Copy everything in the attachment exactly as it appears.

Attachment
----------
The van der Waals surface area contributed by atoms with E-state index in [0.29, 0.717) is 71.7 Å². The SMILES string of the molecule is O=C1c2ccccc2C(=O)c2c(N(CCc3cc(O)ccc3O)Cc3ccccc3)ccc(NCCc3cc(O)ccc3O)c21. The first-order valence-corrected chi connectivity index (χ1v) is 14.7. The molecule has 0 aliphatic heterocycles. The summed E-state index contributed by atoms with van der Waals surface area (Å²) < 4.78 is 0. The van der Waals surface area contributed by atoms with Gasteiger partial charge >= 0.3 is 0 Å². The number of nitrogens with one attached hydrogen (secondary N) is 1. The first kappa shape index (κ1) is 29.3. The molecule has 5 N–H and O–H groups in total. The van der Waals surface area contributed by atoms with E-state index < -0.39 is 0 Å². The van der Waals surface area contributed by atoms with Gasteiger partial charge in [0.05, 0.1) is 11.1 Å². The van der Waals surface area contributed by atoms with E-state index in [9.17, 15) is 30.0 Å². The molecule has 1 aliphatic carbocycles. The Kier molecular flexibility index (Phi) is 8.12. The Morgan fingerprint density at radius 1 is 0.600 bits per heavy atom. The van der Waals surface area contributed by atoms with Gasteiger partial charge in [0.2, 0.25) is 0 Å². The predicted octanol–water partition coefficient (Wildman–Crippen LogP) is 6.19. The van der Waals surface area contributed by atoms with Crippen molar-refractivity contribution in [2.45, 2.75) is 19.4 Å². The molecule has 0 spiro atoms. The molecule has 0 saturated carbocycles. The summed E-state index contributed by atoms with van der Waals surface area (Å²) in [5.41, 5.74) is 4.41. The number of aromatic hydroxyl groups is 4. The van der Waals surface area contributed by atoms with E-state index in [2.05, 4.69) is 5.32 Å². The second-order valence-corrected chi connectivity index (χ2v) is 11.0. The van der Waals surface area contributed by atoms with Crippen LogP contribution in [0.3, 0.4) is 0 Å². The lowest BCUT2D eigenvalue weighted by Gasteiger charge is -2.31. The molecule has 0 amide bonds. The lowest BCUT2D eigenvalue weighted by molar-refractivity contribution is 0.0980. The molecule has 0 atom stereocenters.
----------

The van der Waals surface area contributed by atoms with E-state index in [0.29, 0.717) is 71.7 Å². The SMILES string of the molecule is O=C1c2ccccc2C(=O)c2c(N(CCc3cc(O)ccc3O)Cc3ccccc3)ccc(NCCc3cc(O)ccc3O)c21. The first-order valence-corrected chi connectivity index (χ1v) is 14.7. The molecule has 0 aliphatic heterocycles. The summed E-state index contributed by atoms with van der Waals surface area (Å²) < 4.78 is 0. The van der Waals surface area contributed by atoms with Gasteiger partial charge >= 0.3 is 0 Å². The number of nitrogens with one attached hydrogen (secondary N) is 1. The first kappa shape index (κ1) is 29.3. The molecule has 5 N–H and O–H groups in total. The van der Waals surface area contributed by atoms with E-state index < -0.39 is 0 Å². The van der Waals surface area contributed by atoms with Gasteiger partial charge in [0.05, 0.1) is 11.1 Å². The van der Waals surface area contributed by atoms with E-state index in [9.17, 15) is 30.0 Å². The molecule has 1 aliphatic carbocycles. The Kier molecular flexibility index (Phi) is 8.12. The Morgan fingerprint density at radius 1 is 0.600 bits per heavy atom. The van der Waals surface area contributed by atoms with Gasteiger partial charge in [0.2, 0.25) is 0 Å². The predicted octanol–water partition coefficient (Wildman–Crippen LogP) is 6.19. The van der Waals surface area contributed by atoms with Crippen molar-refractivity contribution in [2.45, 2.75) is 19.4 Å². The molecule has 0 spiro atoms. The molecule has 0 saturated carbocycles. The summed E-state index contributed by atoms with van der Waals surface area (Å²) in [5.41, 5.74) is 4.41. The number of aromatic hydroxyl groups is 4. The van der Waals surface area contributed by atoms with E-state index in [2.05, 4.69) is 5.32 Å². The second-order valence-corrected chi connectivity index (χ2v) is 11.0. The van der Waals surface area contributed by atoms with Crippen LogP contribution in [0.3, 0.4) is 0 Å². The lowest BCUT2D eigenvalue weighted by Gasteiger charge is -2.31. The molecule has 0 amide bonds. The lowest BCUT2D eigenvalue weighted by molar-refractivity contribution is 0.0980. The molecule has 0 atom stereocenters.